Visit Dan Boren's office on Balanced Budget Day, Thursday, July 14, 2011

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Americans for Prosperity is encouraging citizens concerned about the budget deficit to visit the district offices of key congressmen at noon on Thursday, July 13, 2011. A vote on a federal balanced budget amendment, H. J. Res. 1, is expected next week.

Here in Oklahoma AFP is focusing on persuading the state's lone Democrat, Dan Boren of the 2nd District, to support the amendment. Boren's four district offices:

  • Muskogee Office, 431 W. Broadway, Muskogee, OK 74401, (918) 687-2533
  • Claremore Office, 309 W. 1st Street, Claremore, OK 74017, (918) 341-9336
  • McAlester Office, 25 East Carl Albert Parkway, Suite B, McAlester, OK 74501, (918) 423-5951
  • Durant Office, 112 N. 12th Avenue, Durant, OK 74701, (580) 931-0333

From the press release:

Muskogee-- We Need Congressman Dan Boren to Support a Balanced Budget! Oklahoma families understand that they must balance their budgets. Politicians in Washington, DC don't. That's why AFP supports a Balanced Budget Amendment.

This Thursday, July 14th, we are asking you to visit Congressman Dan Boren's district offices and encourage him to support a Balanced Budget Amendment. Take 15 minutes out of your day and make a difference!

The Oklahoma chapter of the free market grassroots group Americans for Prosperity will join a huge coalition of conservative and tea party organizations in a nationwide effort to visit U.S. House Members' district offices. The grassroots message this coalition will carry is that representatives must support a balanced budget amendment to U.S. Constitution that has spending caps and a requirement for a supermajority vote to raise taxes.

"Our grassroots are really worked up about the need for this balanced budget amendment, with tough limits on spending and taxes. State and local governments all need to work each year to bring their books into order and it's long past time that the federal government take similar steps," said Oklahoma State Director Stuart Jolly. "We're going to visit Congressman Boren's district offices because he needs to know how important this amendment is to free market grassroots activists all across this country."

Key features of the proposed amendment:

  • Outlays must match revenues unless three-fifths of each House of Congress votes otherwise.
  • Spending is capped at 18 percent of GDP unless two-thirds of each House of Congress votes otherwise.
  • No bill shall increase taxes unless two-thirds of each House of Congress votes otherwise.
  • The debt limit cannot be raised unless three-fifths of each House of Congress votes otherwise.
  • The President must propose a budget to Congress where outlays match revenues.
  • This amendment may be waived during a military conflict if a majority of each House of Congress approves, and then only spending for that military conflict may exceed the amendment's requirement for balance.

The text of the proposed Balanced Budget Amendment:

Section 1. Total outlays for any fiscal year shall not exceed total receipts for that fiscal year, unless three-fifths of the whole number of each House of Congress shall provide by law for a specific excess of outlays over receipts by a rollcall vote.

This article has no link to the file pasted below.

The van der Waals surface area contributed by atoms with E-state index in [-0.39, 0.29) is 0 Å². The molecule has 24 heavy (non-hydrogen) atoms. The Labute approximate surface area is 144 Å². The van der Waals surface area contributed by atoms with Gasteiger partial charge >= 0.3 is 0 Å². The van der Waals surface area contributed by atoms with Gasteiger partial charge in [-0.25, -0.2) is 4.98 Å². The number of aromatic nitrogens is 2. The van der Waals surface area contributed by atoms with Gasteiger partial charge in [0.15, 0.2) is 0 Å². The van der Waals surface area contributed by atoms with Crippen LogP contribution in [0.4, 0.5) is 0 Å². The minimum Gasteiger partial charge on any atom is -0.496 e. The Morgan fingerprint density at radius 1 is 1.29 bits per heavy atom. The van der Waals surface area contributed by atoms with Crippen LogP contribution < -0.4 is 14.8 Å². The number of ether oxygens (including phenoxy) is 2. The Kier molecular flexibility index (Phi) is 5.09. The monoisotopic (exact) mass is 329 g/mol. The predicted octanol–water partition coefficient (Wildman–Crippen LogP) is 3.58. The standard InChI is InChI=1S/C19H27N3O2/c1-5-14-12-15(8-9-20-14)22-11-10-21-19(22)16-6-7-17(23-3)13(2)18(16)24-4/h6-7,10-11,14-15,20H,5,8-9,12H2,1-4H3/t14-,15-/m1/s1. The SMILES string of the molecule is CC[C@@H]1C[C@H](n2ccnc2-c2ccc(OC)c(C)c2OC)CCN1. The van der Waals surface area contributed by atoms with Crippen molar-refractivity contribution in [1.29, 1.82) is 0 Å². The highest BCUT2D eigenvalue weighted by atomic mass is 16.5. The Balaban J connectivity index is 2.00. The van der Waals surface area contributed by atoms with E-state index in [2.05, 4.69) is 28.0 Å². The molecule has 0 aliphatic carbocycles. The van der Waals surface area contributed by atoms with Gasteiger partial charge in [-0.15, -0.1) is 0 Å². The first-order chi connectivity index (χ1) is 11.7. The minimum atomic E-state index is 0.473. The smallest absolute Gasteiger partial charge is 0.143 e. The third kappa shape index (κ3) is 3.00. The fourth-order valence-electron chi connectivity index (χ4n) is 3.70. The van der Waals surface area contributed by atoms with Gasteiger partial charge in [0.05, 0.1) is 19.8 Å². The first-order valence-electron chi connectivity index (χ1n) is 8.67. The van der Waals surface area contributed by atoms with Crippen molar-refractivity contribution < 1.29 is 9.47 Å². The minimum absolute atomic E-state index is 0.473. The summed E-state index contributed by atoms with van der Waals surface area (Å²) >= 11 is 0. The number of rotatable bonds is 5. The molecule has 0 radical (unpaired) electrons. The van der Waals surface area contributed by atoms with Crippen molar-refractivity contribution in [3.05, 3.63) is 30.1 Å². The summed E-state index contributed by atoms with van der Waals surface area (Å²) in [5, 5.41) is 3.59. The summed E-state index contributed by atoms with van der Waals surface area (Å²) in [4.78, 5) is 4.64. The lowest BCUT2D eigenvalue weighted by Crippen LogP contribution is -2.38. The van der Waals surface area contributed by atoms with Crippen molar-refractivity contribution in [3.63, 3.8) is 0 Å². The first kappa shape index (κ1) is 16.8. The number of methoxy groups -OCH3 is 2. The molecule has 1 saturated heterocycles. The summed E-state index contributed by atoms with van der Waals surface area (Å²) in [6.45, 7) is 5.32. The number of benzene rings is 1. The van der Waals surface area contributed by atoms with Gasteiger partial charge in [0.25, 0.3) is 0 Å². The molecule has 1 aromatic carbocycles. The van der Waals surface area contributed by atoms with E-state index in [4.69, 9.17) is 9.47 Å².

Section 2. Total outlays for any fiscal year shall not exceed 18 percent of economic output of the United States, unless two-thirds of each House of Congress shall provide for a specific increase of outlays above this amount.

Section 3. The limit on the debt of the United States held by the public shall not be increased unless three-fifths of the whole number of each House shall provide by law for such an increase by a rollcall vote.

Section 4. Prior to each fiscal year, the President shall transmit to the Congress a proposed budget for the United States Government for that fiscal year in which total outlays do not exceed total receipts.

Section 5. A bill to increase revenue shall not become law unless two-thirds of the whole number of each House shall provide by law for such an increase by a rollcall vote.

Section 6. The Congress may waive the provisions of this article for any fiscal year in which a declaration of war is in effect. The provisions of this article may be waived for any fiscal year in which the United States is engaged in military conflict which causes an imminent and serious military threat to national security and is so declared by a joint resolution, adopted by a majority of the whole number of each House, which becomes law.

Section 7. The Congress shall enforce and implement this article by appropriate legislation, which may rely on estimates of outlays and receipts.

Section 8. Total receipts shall include all receipts of the United States Government except those derived from borrowing. Total outlays shall include all outlays of the United States Government except for those for repayment of debt principal.

Section 9. This article shall take effect beginning with the later of the second fiscal year beginning after its ratification or the first fiscal year beginning after December 31, 2016.

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2 Comments

Anna said:

Boren's Claremore office was inexplicably closed that day.

Jay Casey Author Profile Page said:

Yes, I think the budget should be balanced - with revenue increases by eliminating the Bush tax cuts on the richest Americans.

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This page contains a single entry by Michael Bates published on July 13, 2011 8:33 PM.

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